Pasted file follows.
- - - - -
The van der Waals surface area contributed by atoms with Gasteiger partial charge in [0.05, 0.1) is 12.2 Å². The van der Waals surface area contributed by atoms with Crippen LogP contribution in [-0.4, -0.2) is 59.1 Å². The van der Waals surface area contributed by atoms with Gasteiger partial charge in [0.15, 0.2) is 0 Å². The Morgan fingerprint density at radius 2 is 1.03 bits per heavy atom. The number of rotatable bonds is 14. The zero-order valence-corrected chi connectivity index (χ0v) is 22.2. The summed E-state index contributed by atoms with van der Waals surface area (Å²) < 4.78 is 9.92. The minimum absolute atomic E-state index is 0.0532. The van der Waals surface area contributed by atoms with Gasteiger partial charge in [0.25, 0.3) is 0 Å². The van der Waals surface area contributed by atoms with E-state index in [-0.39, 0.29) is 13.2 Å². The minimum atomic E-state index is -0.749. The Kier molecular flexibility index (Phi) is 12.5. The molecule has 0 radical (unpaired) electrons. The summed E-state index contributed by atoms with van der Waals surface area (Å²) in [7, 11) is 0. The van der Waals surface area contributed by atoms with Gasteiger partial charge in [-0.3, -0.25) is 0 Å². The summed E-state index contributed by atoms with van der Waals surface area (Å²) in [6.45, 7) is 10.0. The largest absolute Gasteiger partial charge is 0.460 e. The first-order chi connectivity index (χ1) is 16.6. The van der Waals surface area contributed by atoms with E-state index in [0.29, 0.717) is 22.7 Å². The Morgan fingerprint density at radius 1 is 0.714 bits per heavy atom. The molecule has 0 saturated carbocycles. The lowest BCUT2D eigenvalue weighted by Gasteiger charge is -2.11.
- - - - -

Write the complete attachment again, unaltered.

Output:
The van der Waals surface area contributed by atoms with Gasteiger partial charge in [0.05, 0.1) is 12.2 Å². The van der Waals surface area contributed by atoms with Crippen LogP contribution in [-0.4, -0.2) is 59.1 Å². The van der Waals surface area contributed by atoms with Gasteiger partial charge in [0.15, 0.2) is 0 Å². The Morgan fingerprint density at radius 2 is 1.03 bits per heavy atom. The number of rotatable bonds is 14. The zero-order valence-corrected chi connectivity index (χ0v) is 22.2. The summed E-state index contributed by atoms with van der Waals surface area (Å²) < 4.78 is 9.92. The minimum absolute atomic E-state index is 0.0532. The van der Waals surface area contributed by atoms with Gasteiger partial charge in [0.25, 0.3) is 0 Å². The van der Waals surface area contributed by atoms with E-state index in [-0.39, 0.29) is 13.2 Å². The minimum atomic E-state index is -0.749. The Kier molecular flexibility index (Phi) is 12.5. The molecule has 0 radical (unpaired) electrons. The summed E-state index contributed by atoms with van der Waals surface area (Å²) in [7, 11) is 0. The van der Waals surface area contributed by atoms with Gasteiger partial charge in [-0.3, -0.25) is 0 Å². The summed E-state index contributed by atoms with van der Waals surface area (Å²) in [6.45, 7) is 10.0. The largest absolute Gasteiger partial charge is 0.460 e. The first-order chi connectivity index (χ1) is 16.6. The van der Waals surface area contributed by atoms with E-state index in [0.29, 0.717) is 22.7 Å². The Morgan fingerprint density at radius 1 is 0.714 bits per heavy atom. The molecule has 0 saturated carbocycles. The lowest BCUT2D eigenvalue weighted by Gasteiger charge is -2.11.